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Harry, Harry, Harry


With the final Harry Potter movie at last in theaters, much talk has once again turned to how the stories about a boy wizard should be understood. Apparently there is a die-hard group clinging to the claim that the Potter books represent a threat.

It seems there are two main criticisms. One claims that these stories about wizards advance the cause of the occult. A second claims that Harry behaves in such unrighteous ways, and receives the approbation of his elders in doing so, that he is no role model for young people.

I’d like to consider each of these more closely. Does Harry Potter advance the cause of the occult? I’m no expert on the occult and have no desire to become one, but I do know that the description of sorcery and witchery in the Bible is not in Harry Potter.

In the imaginative books, wizards have power but must learn to use it and control it (hence the school for witchcraft and wizardry). What is it the young people learn? How to fly their brooms, how to make their magic wands do what they want them to do, how to mix potions for desired magical transformations, and how to defend themselves against evil spells.

The students are not taught how to bring up the dead or how to acquire more power from a spirit.

As it turned out, the more the accusations were leveled at author J. K. Rowling and Harry Potter, the more Christian leaders spoke up to say the idea was false that the books advocated the kind of sorcery the Bible condemned.

Ted Olsen, Christianity Today‘s online and opinion editor, put together an Opinion Roundup on the subject.

One of the most quoted supporters of the Potter books is Christianity Today columnist Charles Colson, who, in his November 2 Breakpoint radio broadcast, noted that Harry and his friends “develop courage, loyalty, and a willingness to sacrifice for one another—even at the risk of their lives. Not bad lessons in a self-centered world.” Colson dismisses the magic and sorcery in the books as “purely mechanical, as opposed to occultic. That is, Harry and his friends cast spells, read crystal balls, and turn themselves into animals—but they don’t make contact with a supernatural world. … [It’s not] the kind of real-life witchcraft the Bible condemns.” [emphasis mine]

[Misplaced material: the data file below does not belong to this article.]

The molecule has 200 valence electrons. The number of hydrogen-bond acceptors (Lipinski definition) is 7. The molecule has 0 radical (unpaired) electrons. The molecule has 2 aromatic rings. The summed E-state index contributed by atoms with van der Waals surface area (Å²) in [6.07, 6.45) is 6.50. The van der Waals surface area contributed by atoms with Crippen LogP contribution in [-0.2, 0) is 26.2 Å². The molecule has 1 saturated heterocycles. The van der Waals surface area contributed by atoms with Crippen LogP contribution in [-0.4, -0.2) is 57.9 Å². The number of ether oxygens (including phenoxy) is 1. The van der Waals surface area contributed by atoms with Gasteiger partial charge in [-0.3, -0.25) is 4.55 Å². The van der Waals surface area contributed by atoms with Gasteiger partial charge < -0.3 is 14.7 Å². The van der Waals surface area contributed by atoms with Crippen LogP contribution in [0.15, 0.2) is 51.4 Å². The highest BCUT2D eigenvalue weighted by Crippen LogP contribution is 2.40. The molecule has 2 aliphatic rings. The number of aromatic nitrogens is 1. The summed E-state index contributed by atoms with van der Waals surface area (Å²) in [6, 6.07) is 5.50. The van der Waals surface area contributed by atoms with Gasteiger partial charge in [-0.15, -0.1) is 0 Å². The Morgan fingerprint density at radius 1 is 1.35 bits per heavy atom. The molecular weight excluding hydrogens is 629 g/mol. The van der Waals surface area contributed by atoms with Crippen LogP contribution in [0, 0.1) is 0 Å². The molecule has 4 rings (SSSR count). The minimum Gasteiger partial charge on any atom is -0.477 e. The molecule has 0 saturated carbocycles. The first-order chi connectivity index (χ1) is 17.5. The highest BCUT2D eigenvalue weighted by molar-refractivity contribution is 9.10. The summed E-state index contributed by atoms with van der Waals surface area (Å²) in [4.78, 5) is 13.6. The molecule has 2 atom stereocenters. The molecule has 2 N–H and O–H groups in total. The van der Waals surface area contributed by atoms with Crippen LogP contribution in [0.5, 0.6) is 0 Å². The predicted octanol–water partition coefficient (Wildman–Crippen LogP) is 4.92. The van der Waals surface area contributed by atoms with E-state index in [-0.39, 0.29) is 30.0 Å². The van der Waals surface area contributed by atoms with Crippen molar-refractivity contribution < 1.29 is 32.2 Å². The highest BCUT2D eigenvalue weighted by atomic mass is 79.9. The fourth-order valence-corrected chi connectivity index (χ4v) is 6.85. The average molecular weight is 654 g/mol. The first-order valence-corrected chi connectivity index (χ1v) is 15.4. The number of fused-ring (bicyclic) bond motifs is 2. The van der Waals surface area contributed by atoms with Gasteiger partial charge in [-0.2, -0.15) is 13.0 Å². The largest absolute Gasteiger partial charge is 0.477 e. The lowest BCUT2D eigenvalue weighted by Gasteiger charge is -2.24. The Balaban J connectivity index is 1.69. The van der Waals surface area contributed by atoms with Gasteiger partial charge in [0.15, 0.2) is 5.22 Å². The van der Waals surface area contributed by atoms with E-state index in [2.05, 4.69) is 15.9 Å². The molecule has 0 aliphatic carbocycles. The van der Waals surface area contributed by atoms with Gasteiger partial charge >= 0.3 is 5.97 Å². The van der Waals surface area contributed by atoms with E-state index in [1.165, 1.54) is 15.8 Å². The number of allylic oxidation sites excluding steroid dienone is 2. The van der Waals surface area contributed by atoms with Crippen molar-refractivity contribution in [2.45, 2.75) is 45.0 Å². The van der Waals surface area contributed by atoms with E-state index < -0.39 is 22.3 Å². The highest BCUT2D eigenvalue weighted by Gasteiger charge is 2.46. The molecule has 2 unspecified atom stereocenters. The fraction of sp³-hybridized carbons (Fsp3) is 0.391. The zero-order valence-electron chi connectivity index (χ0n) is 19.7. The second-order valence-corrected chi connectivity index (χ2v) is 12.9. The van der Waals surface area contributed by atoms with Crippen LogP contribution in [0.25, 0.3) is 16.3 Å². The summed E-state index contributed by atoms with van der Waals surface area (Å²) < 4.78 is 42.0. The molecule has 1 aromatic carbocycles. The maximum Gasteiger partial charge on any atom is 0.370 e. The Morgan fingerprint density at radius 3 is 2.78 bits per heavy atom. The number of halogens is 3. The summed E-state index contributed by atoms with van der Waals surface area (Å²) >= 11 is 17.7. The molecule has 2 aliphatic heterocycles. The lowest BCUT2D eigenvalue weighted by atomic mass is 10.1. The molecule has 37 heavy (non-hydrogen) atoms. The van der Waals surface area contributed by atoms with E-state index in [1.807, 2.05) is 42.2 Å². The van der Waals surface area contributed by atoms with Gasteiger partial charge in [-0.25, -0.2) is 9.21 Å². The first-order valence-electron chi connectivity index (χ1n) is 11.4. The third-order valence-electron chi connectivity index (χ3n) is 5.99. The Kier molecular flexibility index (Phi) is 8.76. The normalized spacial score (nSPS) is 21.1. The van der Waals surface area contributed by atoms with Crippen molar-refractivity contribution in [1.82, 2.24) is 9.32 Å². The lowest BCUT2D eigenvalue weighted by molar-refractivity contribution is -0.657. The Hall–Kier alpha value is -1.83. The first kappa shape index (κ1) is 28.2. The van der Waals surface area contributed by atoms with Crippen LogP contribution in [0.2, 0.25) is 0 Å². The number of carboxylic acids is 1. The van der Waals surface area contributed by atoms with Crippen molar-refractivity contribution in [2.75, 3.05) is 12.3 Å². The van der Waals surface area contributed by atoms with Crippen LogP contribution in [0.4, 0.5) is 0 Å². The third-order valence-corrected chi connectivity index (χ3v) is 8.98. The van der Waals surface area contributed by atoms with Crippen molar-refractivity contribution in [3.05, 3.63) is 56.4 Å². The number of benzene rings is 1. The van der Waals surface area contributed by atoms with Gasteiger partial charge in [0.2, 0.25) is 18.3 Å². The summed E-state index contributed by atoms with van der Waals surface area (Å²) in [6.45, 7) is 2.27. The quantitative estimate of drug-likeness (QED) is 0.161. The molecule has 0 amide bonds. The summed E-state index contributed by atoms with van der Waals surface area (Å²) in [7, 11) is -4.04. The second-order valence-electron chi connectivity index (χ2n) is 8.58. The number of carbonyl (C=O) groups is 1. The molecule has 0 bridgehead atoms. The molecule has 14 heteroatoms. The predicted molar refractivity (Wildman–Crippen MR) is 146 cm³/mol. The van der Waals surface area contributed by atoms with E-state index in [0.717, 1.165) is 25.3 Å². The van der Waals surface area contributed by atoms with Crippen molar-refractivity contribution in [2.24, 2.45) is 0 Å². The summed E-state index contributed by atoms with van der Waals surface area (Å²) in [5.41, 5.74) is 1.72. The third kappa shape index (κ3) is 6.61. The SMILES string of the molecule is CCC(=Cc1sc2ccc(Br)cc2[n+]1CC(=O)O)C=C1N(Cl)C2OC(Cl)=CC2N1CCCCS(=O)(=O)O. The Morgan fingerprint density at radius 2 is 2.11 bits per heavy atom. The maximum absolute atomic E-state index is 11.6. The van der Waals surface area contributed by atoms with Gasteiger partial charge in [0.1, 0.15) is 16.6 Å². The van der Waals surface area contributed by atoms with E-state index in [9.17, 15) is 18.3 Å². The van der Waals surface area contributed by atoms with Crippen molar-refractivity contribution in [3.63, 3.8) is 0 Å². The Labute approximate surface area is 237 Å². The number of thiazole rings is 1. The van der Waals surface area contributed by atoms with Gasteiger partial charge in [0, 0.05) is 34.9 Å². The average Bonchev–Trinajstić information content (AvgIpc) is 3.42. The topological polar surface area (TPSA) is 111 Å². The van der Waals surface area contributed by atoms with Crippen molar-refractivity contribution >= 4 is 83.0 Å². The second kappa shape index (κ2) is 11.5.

Even a less than supportive review in World magazine drew the same conclusion as Colson did:

Still, [World] magazine notes that Rowling’s witchcraft bears little resemblance to modern wicca. “A reader drawn in would find that the real world of witchcraft is not Harry Potter’s world. Neither attractive nor harmless, it is powerful and evil.”

Interestingly, Rowling herself weighed in on the controversy:

In a quote from a CNN interview: “I have met thousands of children now, and not even one time has a child come up to me and said, ‘Ms. Rowling, I’m so glad I’ve read these books because now I want to be a witch.’ They see it for what it is. It is a fantasy world and they understand that completely. I don’t believe in magic, either.”

Certainly there are pastors and others in Christendom who have spoken out against the Harry Potter books — I heard of another just last week. However, I have yet to hear anyone explain how books written as pretend, with no connection to genuine occult activity, still manage to teach the unsuspecting about the sorcery condemned by the Bible.

That logic is inescapably bad. I can only surmise that someone holding this view cares little for the actual meaning of words or the context in which they appear. Or that they have not read Harry’s story and have closed their ears to all reason.

I’ll look at the second major objection to Harry another day.